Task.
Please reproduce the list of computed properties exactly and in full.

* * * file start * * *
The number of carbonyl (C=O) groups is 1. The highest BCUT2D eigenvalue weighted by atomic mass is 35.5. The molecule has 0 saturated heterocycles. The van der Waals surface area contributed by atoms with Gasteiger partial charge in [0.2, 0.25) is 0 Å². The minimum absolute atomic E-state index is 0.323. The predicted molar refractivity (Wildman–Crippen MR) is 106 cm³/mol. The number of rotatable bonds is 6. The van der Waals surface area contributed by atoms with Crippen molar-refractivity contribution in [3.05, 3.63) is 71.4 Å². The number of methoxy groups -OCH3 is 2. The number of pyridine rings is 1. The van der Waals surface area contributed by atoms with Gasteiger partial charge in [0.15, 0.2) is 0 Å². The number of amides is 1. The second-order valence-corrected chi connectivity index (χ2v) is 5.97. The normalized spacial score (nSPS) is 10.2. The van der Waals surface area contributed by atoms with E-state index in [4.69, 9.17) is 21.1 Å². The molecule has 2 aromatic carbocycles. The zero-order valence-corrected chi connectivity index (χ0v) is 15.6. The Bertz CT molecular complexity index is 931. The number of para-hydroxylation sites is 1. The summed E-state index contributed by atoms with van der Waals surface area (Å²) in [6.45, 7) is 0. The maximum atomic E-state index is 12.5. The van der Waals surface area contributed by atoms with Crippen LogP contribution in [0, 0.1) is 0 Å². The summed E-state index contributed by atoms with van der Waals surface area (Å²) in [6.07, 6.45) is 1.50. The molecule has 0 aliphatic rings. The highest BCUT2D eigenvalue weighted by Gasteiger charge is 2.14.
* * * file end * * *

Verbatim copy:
The number of carbonyl (C=O) groups is 1. The highest BCUT2D eigenvalue weighted by atomic mass is 35.5. The molecule has 0 saturated heterocycles. The van der Waals surface area contributed by atoms with Gasteiger partial charge in [0.2, 0.25) is 0 Å². The minimum absolute atomic E-state index is 0.323. The predicted molar refractivity (Wildman–Crippen MR) is 106 cm³/mol. The number of rotatable bonds is 6. The van der Waals surface area contributed by atoms with Crippen molar-refractivity contribution in [3.05, 3.63) is 71.4 Å². The number of methoxy groups -OCH3 is 2. The number of pyridine rings is 1. The van der Waals surface area contributed by atoms with Gasteiger partial charge in [0.15, 0.2) is 0 Å². The number of amides is 1. The second-order valence-corrected chi connectivity index (χ2v) is 5.97. The normalized spacial score (nSPS) is 10.2. The van der Waals surface area contributed by atoms with E-state index in [4.69, 9.17) is 21.1 Å². The molecule has 2 aromatic carbocycles. The zero-order valence-corrected chi connectivity index (χ0v) is 15.6. The Bertz CT molecular complexity index is 931. The number of para-hydroxylation sites is 1. The summed E-state index contributed by atoms with van der Waals surface area (Å²) in [6.45, 7) is 0. The maximum atomic E-state index is 12.5. The van der Waals surface area contributed by atoms with Crippen LogP contribution in [0, 0.1) is 0 Å². The summed E-state index contributed by atoms with van der Waals surface area (Å²) in [6.07, 6.45) is 1.50. The molecule has 0 aliphatic rings. The highest BCUT2D eigenvalue weighted by Gasteiger charge is 2.14.